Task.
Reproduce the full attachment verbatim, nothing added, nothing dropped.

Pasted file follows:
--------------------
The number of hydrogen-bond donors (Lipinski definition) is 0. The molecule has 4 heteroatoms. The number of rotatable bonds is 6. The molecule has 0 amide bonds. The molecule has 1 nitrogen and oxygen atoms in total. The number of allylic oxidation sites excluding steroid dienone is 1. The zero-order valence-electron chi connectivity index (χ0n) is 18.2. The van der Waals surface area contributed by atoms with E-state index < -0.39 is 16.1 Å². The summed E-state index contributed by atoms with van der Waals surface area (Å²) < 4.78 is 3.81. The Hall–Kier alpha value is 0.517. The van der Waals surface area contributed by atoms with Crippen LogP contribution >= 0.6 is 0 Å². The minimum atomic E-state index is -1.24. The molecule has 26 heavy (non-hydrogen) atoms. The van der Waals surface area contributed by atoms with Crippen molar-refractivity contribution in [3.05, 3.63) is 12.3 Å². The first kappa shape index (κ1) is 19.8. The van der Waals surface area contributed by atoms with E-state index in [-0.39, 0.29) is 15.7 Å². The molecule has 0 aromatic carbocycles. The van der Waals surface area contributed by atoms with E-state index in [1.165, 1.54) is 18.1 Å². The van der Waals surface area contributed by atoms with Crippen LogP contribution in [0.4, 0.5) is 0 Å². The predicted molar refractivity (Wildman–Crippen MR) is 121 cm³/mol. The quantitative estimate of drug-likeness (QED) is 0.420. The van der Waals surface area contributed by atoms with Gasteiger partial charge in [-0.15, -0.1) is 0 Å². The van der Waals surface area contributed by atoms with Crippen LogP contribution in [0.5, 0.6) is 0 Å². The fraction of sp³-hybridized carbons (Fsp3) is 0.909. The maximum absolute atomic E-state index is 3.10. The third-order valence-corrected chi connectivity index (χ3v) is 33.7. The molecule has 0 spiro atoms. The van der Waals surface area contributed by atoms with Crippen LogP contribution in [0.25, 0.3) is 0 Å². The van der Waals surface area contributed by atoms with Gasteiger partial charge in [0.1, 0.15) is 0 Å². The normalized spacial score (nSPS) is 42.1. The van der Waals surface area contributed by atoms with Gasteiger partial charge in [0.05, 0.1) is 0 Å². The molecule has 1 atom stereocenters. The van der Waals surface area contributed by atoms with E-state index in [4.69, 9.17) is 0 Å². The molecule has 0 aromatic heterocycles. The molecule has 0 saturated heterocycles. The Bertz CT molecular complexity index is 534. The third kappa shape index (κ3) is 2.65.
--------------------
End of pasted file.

The number of hydrogen-bond donors (Lipinski definition) is 0. The molecule has 4 heteroatoms. The number of rotatable bonds is 6. The molecule has 0 amide bonds. The molecule has 1 nitrogen and oxygen atoms in total. The number of allylic oxidation sites excluding steroid dienone is 1. The zero-order valence-electron chi connectivity index (χ0n) is 18.2. The van der Waals surface area contributed by atoms with E-state index < -0.39 is 16.1 Å². The summed E-state index contributed by atoms with van der Waals surface area (Å²) < 4.78 is 3.81. The Hall–Kier alpha value is 0.517. The van der Waals surface area contributed by atoms with Crippen LogP contribution >= 0.6 is 0 Å². The minimum atomic E-state index is -1.24. The molecule has 26 heavy (non-hydrogen) atoms. The van der Waals surface area contributed by atoms with Crippen molar-refractivity contribution in [3.05, 3.63) is 12.3 Å². The first kappa shape index (κ1) is 19.8. The van der Waals surface area contributed by atoms with E-state index in [-0.39, 0.29) is 15.7 Å². The molecule has 0 aromatic carbocycles. The van der Waals surface area contributed by atoms with E-state index in [1.165, 1.54) is 18.1 Å². The van der Waals surface area contributed by atoms with Crippen LogP contribution in [0.4, 0.5) is 0 Å². The predicted molar refractivity (Wildman–Crippen MR) is 121 cm³/mol. The quantitative estimate of drug-likeness (QED) is 0.420. The van der Waals surface area contributed by atoms with Gasteiger partial charge in [-0.15, -0.1) is 0 Å². The van der Waals surface area contributed by atoms with Crippen LogP contribution in [0.5, 0.6) is 0 Å². The fraction of sp³-hybridized carbons (Fsp3) is 0.909. The maximum absolute atomic E-state index is 3.10. The third-order valence-corrected chi connectivity index (χ3v) is 33.7. The molecule has 0 spiro atoms. The van der Waals surface area contributed by atoms with Crippen LogP contribution in [0.25, 0.3) is 0 Å². The van der Waals surface area contributed by atoms with Gasteiger partial charge in [0.1, 0.15) is 0 Å². The normalized spacial score (nSPS) is 42.1. The van der Waals surface area contributed by atoms with Gasteiger partial charge in [0.05, 0.1) is 0 Å². The molecule has 1 atom stereocenters. The van der Waals surface area contributed by atoms with E-state index in [4.69, 9.17) is 0 Å². The molecule has 0 aromatic heterocycles. The molecule has 0 saturated heterocycles. The Bertz CT molecular complexity index is 534. The third kappa shape index (κ3) is 2.65.